by Marcus Otte
One of the chief complaints against religion is that it has been the cause of tremendous suffering worldwide. The crusades and inquisitions are the examples most often cited. Sometimes, it is (quite ludicrously) claimed that “most” wars have been caused by religion. Others worry that religious influence upon legislation is a slippery slope to theocracy, and therefore, to tyranny. The conviction that faith is inherently irrational is a common thread among those who make such arguments.
But the impact of religion upon history is so pervasive and complex, it requires a singularly narrow focus to see its hand primarily in war and torture. “To blame religion for the wars conducted in its name,” as Roger Scruton has said, “is like blaming love for the Trojan War.” Our English word “culture” comes from the Latin cultus, meaning both worship of the divine and the cultivation of land. Early cultures arose from communities brought together in worship and in food production. For most of human history, civilization has been grounded upon worship. The thoroughly secular state is a recent experiment. Those ideas on which the secular state has staked its legitimacy—human dignity, equality, personal autonomy—are survivals of earlier, religiously formed cultures.
The complaint that religion is principally a cause of suffering is—I would argue—imbalanced and myopic in perspective. But for this article, I will set that criticism aside. There is a more important point to be made: blaming religion as a cause of suffering is not consistent with standard versions of the naturalist worldview. Naturalism is the belief that only natural things exist. It denies the existence of God, as well as souls, angels, supernatural virtues, etc. Virtually all modern atheists are naturalists.
If naturalism is true, then everything in the cosmos operates in accord with natural laws. Whatever happens was bound to happen (setting aside indeterminacy at the quantum level), thanks to the antecedent conditions and the relevant scientific laws. But those conditions were themselves bound to happen by earlier events, and so on, back to the beginning of the cosmos. If everything is natural, then it does not seem that anything non-physical could exercise causal power. For this reason, the ordinary stance among naturalists is that only physical things bring about physical effects in the world. Standard versions of naturalism require “causal closure,” according to which all physical events are brought about by previous physical events. If naturalism is true, then causal closure seems to also be the case.
If there is causal closure, the activities of your brain are simply part of the chain of physical causes. Nothing non-physical can interfere in the chain. Either your conscious ideas are simply states of the brain (as Mind-Brain Identity Theory claims), or your ideas are indeed non-physical, but have no causal power to affect your brain. On the latter view, your ideas and conscious decisions are merely “supervenient” or even “epiphenomenal.” Your ideas and choices do not influence your actions, or anything else in the physical domain, in the slightest. They are instantiated by brain activity, but do not affect the brain. Nothing is allowed to break the chain of physical causes.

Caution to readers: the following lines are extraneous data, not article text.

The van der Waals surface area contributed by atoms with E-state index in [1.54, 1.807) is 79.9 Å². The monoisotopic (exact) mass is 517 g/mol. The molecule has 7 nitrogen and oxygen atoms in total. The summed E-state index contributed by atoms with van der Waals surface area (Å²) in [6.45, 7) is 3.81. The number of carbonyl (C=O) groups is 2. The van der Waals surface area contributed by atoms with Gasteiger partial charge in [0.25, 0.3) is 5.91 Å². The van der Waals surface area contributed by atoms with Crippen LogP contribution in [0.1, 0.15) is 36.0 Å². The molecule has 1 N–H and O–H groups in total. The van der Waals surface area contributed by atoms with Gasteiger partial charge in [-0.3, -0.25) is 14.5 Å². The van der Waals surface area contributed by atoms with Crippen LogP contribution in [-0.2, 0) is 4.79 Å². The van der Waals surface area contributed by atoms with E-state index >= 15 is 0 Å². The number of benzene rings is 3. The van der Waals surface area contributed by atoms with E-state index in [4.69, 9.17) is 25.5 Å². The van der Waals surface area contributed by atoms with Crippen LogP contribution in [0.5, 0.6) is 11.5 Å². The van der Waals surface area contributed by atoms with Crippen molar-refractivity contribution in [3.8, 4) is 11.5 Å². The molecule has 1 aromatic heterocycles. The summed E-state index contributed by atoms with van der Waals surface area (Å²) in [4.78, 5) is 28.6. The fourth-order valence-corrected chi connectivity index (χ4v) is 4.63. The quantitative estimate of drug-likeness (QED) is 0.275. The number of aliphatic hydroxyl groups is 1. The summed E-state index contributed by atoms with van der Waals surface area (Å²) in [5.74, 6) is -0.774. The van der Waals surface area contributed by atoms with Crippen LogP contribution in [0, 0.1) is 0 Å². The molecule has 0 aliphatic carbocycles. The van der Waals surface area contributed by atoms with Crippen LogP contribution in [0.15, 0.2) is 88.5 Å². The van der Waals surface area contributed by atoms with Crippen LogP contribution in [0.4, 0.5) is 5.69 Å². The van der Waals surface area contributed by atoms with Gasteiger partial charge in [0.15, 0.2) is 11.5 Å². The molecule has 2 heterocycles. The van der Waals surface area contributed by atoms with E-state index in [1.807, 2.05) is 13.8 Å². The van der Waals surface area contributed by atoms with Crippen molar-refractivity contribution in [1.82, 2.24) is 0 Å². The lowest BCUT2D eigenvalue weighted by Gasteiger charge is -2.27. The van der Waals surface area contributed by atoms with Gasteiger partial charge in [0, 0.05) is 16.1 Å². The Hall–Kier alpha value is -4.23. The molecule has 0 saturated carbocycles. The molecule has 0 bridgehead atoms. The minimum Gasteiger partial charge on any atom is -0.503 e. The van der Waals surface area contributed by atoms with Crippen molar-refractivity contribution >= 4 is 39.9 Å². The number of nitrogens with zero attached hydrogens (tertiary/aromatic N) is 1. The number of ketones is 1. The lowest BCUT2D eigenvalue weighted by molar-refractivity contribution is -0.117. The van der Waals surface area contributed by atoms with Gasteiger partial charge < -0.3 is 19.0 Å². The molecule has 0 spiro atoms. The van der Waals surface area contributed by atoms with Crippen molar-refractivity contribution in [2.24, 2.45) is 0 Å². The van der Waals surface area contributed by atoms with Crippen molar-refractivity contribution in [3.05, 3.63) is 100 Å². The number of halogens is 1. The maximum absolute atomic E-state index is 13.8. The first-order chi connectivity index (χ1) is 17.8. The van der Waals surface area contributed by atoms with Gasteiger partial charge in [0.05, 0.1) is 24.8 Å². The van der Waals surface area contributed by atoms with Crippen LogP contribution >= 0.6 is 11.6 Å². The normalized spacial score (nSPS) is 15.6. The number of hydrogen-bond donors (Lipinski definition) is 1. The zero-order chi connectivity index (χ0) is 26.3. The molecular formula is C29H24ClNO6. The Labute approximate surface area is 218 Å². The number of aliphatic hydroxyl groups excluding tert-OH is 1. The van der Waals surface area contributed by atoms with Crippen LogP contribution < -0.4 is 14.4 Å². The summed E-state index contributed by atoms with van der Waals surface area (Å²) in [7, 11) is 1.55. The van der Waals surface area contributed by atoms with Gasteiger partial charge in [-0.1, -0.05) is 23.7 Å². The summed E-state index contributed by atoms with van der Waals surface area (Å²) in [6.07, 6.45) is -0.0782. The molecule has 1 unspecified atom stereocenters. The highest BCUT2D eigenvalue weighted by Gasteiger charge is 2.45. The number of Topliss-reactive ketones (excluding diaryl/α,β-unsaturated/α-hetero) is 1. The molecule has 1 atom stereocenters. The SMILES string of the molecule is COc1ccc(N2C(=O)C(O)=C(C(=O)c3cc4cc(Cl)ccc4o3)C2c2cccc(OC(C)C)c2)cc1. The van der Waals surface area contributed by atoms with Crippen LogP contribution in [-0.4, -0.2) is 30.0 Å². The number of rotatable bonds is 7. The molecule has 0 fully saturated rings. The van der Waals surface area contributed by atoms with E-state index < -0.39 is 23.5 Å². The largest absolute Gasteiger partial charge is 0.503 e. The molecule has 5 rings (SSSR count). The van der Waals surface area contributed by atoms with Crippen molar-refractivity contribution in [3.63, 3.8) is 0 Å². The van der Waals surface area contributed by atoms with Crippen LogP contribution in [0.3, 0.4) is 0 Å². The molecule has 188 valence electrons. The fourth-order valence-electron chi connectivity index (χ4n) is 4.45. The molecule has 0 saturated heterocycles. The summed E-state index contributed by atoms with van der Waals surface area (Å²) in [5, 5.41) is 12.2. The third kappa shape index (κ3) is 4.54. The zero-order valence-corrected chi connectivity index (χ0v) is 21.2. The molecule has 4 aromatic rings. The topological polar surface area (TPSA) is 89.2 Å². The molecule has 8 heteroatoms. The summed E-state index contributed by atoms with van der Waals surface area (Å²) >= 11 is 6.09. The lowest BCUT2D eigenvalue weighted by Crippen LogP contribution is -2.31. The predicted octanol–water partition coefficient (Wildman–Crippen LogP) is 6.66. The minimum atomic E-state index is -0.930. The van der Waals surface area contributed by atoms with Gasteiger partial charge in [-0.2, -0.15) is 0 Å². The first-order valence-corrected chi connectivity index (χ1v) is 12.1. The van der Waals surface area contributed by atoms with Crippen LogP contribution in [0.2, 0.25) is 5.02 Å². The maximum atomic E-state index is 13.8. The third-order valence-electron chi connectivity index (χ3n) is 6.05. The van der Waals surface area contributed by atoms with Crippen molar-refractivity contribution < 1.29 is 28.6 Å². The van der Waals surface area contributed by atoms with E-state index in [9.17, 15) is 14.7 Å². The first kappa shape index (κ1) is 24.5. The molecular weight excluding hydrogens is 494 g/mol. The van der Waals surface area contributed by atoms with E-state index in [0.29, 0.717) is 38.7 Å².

But this means that, if a standard version of naturalism is true, so that causal closure holds, then we are faced with two possibilities. Either no human idea has ever caused anything in history, or ideas have caused things, but are nothing but physical states of the brain. If the former is true, then religious belief has never caused anything, and religion cannot be truly blamed for any suffering in the world. If the latter is true, then ideas do indeed cause things, but in a manner wholly determined by prior physical causes, stretching back to the beginning of the cosmos and governed by natural laws. In that case, ideas cause things, but they cannot be blamed for anything, any more than you could blame rain for falling. Religious ideas and the people who hold them could not be morally culpable for any suffering they cause.
Now, a person might object that this is all quite silly. Ideas have an impact on the world, and we can be morally responsible for acting on our beliefs, good or bad. I agree. This is an excellent reason to reject naturalism. If the truth of naturalism would give strong reason to accept causal closure, and causal closure is inconsistent with beliefs that are foundational to moral and practical reasoning, then this tells against the plausibility of naturalism.
Editor's Note: Article was updated on January 9th, 2018 at the request of the author.